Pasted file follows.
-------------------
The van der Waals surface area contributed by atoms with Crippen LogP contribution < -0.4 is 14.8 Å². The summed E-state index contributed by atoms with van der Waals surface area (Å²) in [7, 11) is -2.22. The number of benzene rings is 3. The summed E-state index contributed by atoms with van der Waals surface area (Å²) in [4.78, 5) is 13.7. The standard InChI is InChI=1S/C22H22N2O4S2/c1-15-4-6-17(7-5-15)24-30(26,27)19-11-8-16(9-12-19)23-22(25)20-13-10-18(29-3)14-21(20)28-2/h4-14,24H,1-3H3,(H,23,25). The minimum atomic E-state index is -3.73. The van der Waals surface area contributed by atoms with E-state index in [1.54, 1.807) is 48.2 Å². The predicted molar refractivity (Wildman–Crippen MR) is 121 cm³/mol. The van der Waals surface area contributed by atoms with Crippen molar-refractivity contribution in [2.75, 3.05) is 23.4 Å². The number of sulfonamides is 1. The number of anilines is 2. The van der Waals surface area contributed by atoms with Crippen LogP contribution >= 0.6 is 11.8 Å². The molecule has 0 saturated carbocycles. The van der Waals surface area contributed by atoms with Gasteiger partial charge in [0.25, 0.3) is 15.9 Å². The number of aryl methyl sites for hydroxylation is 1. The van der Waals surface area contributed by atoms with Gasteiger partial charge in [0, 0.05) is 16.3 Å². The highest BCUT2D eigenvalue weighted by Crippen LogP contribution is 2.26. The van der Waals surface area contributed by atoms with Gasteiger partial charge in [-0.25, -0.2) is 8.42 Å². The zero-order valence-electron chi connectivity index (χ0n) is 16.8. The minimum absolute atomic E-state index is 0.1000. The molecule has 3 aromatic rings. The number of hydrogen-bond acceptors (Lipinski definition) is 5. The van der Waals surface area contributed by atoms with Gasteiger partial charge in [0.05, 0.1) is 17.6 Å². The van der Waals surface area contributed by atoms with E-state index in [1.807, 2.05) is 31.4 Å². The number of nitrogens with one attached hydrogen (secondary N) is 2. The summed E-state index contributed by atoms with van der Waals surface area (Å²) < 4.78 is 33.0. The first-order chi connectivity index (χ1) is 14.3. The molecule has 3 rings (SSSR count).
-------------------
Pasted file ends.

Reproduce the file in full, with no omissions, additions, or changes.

The van der Waals surface area contributed by atoms with Crippen LogP contribution < -0.4 is 14.8 Å². The summed E-state index contributed by atoms with van der Waals surface area (Å²) in [7, 11) is -2.22. The number of benzene rings is 3. The summed E-state index contributed by atoms with van der Waals surface area (Å²) in [4.78, 5) is 13.7. The standard InChI is InChI=1S/C22H22N2O4S2/c1-15-4-6-17(7-5-15)24-30(26,27)19-11-8-16(9-12-19)23-22(25)20-13-10-18(29-3)14-21(20)28-2/h4-14,24H,1-3H3,(H,23,25). The minimum atomic E-state index is -3.73. The van der Waals surface area contributed by atoms with E-state index in [1.54, 1.807) is 48.2 Å². The predicted molar refractivity (Wildman–Crippen MR) is 121 cm³/mol. The van der Waals surface area contributed by atoms with Crippen molar-refractivity contribution in [2.75, 3.05) is 23.4 Å². The number of sulfonamides is 1. The number of anilines is 2. The van der Waals surface area contributed by atoms with Crippen LogP contribution >= 0.6 is 11.8 Å². The molecule has 0 saturated carbocycles. The van der Waals surface area contributed by atoms with Gasteiger partial charge in [0.25, 0.3) is 15.9 Å². The number of aryl methyl sites for hydroxylation is 1. The van der Waals surface area contributed by atoms with Gasteiger partial charge in [0, 0.05) is 16.3 Å². The highest BCUT2D eigenvalue weighted by Crippen LogP contribution is 2.26. The van der Waals surface area contributed by atoms with Gasteiger partial charge in [-0.25, -0.2) is 8.42 Å². The zero-order valence-electron chi connectivity index (χ0n) is 16.8. The minimum absolute atomic E-state index is 0.1000. The molecule has 3 aromatic rings. The number of hydrogen-bond acceptors (Lipinski definition) is 5. The van der Waals surface area contributed by atoms with Gasteiger partial charge in [0.05, 0.1) is 17.6 Å². The van der Waals surface area contributed by atoms with E-state index in [1.807, 2.05) is 31.4 Å². The number of nitrogens with one attached hydrogen (secondary N) is 2. The summed E-state index contributed by atoms with van der Waals surface area (Å²) < 4.78 is 33.0. The first-order chi connectivity index (χ1) is 14.3. The molecule has 3 rings (SSSR count).